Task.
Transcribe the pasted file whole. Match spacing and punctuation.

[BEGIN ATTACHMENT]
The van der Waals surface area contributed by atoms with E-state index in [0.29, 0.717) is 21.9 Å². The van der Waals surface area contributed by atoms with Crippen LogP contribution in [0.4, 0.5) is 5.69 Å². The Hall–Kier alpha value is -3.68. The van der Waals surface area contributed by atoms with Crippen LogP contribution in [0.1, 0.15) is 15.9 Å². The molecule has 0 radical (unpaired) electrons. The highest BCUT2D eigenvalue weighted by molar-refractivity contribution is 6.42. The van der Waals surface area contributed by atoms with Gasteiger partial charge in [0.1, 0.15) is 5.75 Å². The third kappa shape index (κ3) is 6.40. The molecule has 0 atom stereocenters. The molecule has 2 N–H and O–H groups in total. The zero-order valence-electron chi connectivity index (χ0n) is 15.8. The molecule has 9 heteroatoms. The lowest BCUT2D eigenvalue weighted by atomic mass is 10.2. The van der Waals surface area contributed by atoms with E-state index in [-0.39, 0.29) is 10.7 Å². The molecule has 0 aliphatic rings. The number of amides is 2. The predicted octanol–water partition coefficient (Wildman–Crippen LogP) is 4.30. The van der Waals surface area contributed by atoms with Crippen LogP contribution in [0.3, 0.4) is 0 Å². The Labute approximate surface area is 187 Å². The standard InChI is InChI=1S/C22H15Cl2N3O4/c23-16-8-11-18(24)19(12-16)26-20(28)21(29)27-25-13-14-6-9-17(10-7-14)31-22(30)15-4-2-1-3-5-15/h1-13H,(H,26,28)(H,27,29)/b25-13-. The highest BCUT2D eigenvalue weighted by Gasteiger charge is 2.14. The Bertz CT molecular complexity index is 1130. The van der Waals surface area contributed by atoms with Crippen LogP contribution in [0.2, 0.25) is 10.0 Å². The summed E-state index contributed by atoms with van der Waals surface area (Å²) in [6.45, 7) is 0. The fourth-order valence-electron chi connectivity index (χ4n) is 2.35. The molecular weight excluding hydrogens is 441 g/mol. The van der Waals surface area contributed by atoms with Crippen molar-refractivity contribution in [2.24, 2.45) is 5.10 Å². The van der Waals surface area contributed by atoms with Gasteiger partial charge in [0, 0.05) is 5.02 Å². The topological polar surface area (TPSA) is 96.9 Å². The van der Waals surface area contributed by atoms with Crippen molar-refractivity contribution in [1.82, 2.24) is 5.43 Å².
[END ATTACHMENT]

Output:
The van der Waals surface area contributed by atoms with E-state index in [0.29, 0.717) is 21.9 Å². The van der Waals surface area contributed by atoms with Crippen LogP contribution in [0.4, 0.5) is 5.69 Å². The Hall–Kier alpha value is -3.68. The van der Waals surface area contributed by atoms with Crippen LogP contribution in [0.1, 0.15) is 15.9 Å². The molecule has 0 radical (unpaired) electrons. The highest BCUT2D eigenvalue weighted by molar-refractivity contribution is 6.42. The van der Waals surface area contributed by atoms with Gasteiger partial charge in [0.1, 0.15) is 5.75 Å². The third kappa shape index (κ3) is 6.40. The molecule has 0 atom stereocenters. The molecule has 2 N–H and O–H groups in total. The zero-order valence-electron chi connectivity index (χ0n) is 15.8. The molecule has 9 heteroatoms. The lowest BCUT2D eigenvalue weighted by atomic mass is 10.2. The van der Waals surface area contributed by atoms with E-state index in [-0.39, 0.29) is 10.7 Å². The molecule has 0 aliphatic rings. The number of amides is 2. The predicted octanol–water partition coefficient (Wildman–Crippen LogP) is 4.30. The van der Waals surface area contributed by atoms with Crippen LogP contribution in [0.3, 0.4) is 0 Å². The Labute approximate surface area is 187 Å². The standard InChI is InChI=1S/C22H15Cl2N3O4/c23-16-8-11-18(24)19(12-16)26-20(28)21(29)27-25-13-14-6-9-17(10-7-14)31-22(30)15-4-2-1-3-5-15/h1-13H,(H,26,28)(H,27,29)/b25-13-. The highest BCUT2D eigenvalue weighted by Gasteiger charge is 2.14. The Bertz CT molecular complexity index is 1130. The van der Waals surface area contributed by atoms with Crippen LogP contribution in [0.2, 0.25) is 10.0 Å². The summed E-state index contributed by atoms with van der Waals surface area (Å²) in [6.45, 7) is 0. The fourth-order valence-electron chi connectivity index (χ4n) is 2.35. The molecular weight excluding hydrogens is 441 g/mol. The van der Waals surface area contributed by atoms with Crippen molar-refractivity contribution in [2.24, 2.45) is 5.10 Å². The van der Waals surface area contributed by atoms with Gasteiger partial charge in [0, 0.05) is 5.02 Å². The topological polar surface area (TPSA) is 96.9 Å². The van der Waals surface area contributed by atoms with Crippen molar-refractivity contribution in [1.82, 2.24) is 5.43 Å².